“It was all good, I just did a bit of tuck and roll,” said van der Schalk. “I’m pretty proud that Ella didn’t come off as well, I was more worried about her behind me. We were just in the pack at the start and someone tried to go around the outside and slid out, there wasn’t much I could do at that stage, it was so tight, just went for the jump and roll.
“Ella’s an absolute beast out there at the moment, I just want to do justice to her form, we had a fun day out there in the end, some good chunky sections which were pretty fun,” she said.
Bloor said that the pair worked well to get back into the lead as the stage progressed.
“I’m really proud with how we rode, we picked off the other women and gradually started getting a gap, it was just one of those days where nothing seems to go right so when you manage to pull it off you’re just really happy to get to the finish line and tomorrow is another day,” she said. “We were still with the lead men and mixed pairs at the stage of the crash, and we’d already dropped the other women, if we’d stayed in that bunch a bit longer we would have had a bit of an easier day but I feel like the hard days make the good ones feel better, they always make for a good story.
“We’re really looking forward to the single trail, I think that’s where Lucie is going to shine and I can’t wait to follow her wheels and her lines,” said Bloor.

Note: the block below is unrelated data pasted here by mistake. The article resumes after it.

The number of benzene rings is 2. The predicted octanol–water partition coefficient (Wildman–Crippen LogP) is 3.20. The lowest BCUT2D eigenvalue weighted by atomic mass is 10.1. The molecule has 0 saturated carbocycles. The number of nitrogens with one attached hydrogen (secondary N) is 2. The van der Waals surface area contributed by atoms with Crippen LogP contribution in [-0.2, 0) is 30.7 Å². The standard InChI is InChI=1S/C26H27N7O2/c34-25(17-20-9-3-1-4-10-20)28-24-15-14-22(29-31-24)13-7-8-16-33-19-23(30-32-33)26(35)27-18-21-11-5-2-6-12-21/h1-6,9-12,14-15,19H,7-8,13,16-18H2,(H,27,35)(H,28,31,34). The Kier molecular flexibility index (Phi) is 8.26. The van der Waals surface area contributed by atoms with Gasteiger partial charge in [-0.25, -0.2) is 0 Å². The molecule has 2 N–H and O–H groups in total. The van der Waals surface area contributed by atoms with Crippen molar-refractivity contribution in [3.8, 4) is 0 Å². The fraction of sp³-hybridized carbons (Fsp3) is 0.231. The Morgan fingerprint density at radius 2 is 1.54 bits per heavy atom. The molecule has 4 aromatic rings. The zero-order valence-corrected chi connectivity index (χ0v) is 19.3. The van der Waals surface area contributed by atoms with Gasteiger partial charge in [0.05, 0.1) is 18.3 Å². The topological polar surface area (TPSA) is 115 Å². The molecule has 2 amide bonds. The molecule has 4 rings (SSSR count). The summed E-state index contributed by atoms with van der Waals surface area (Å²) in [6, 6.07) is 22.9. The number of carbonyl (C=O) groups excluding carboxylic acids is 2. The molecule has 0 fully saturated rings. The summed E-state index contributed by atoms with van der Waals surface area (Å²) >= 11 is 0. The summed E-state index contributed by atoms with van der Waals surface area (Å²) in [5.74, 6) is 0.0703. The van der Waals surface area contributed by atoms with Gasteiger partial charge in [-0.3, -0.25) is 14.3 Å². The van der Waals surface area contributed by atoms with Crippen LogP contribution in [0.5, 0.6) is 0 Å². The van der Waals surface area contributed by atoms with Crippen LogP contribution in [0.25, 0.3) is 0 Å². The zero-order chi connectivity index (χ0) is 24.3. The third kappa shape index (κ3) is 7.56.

Third placed Izzy Flint and Alexandra Durr had a tough day at the office, starting with a broken derailer for Durr. The pair managed to fix it with a cable tie and resumed racing, before their troubles continued with a slashed tyre for Durr seeing them finish well back.
Men’s solo rider Leon Wilken has overcome plenty to make it to the start line at Cape to Cape, with a motorbike accident last year leading to recent complications which have hampered his preparations.
“About a year ago I was riding enduro motocross and had a fall out in the bush, went spine first onto a boulder and spent 48 hours in intensive care having scans, everything came back and we thought it was good and then about 16 weeks ago my leg just completely stopped working, to the point where I was dragging it around,” said Wilken. “I thought it was all but done, but got some scans and starting working and working and kept on going and here I am after just eight weeks of training, just throw it out and go for gold.
“Feels strong, feels good, the fitness isn’t there but it’s more about being around and taking it all in. It’s tough without that big body of training behind you, it’s tough going but it’s just good chatting to people and everyone’s having a good time and just taking in the view and appreciating it for what it is,” he said.
The penultimate stage of Cape to Cape takes riders to Margaret River, with the 42km stage again based out of Limeburners, the perfect location for post ride chats and beverages.
The final stage of the 2022 Cape to Cape will see riders head to Cape Naturaliste, with a 34km blast taking in the best the region has to offer, before crossing the finish line at Wise Winery.
Cape to Cape – Stage 2 Results
Cape to Cape – General Classification Results
For more on Cape to Cape visit https://capetocapemtb.com/
Tag(s): Cape to Cape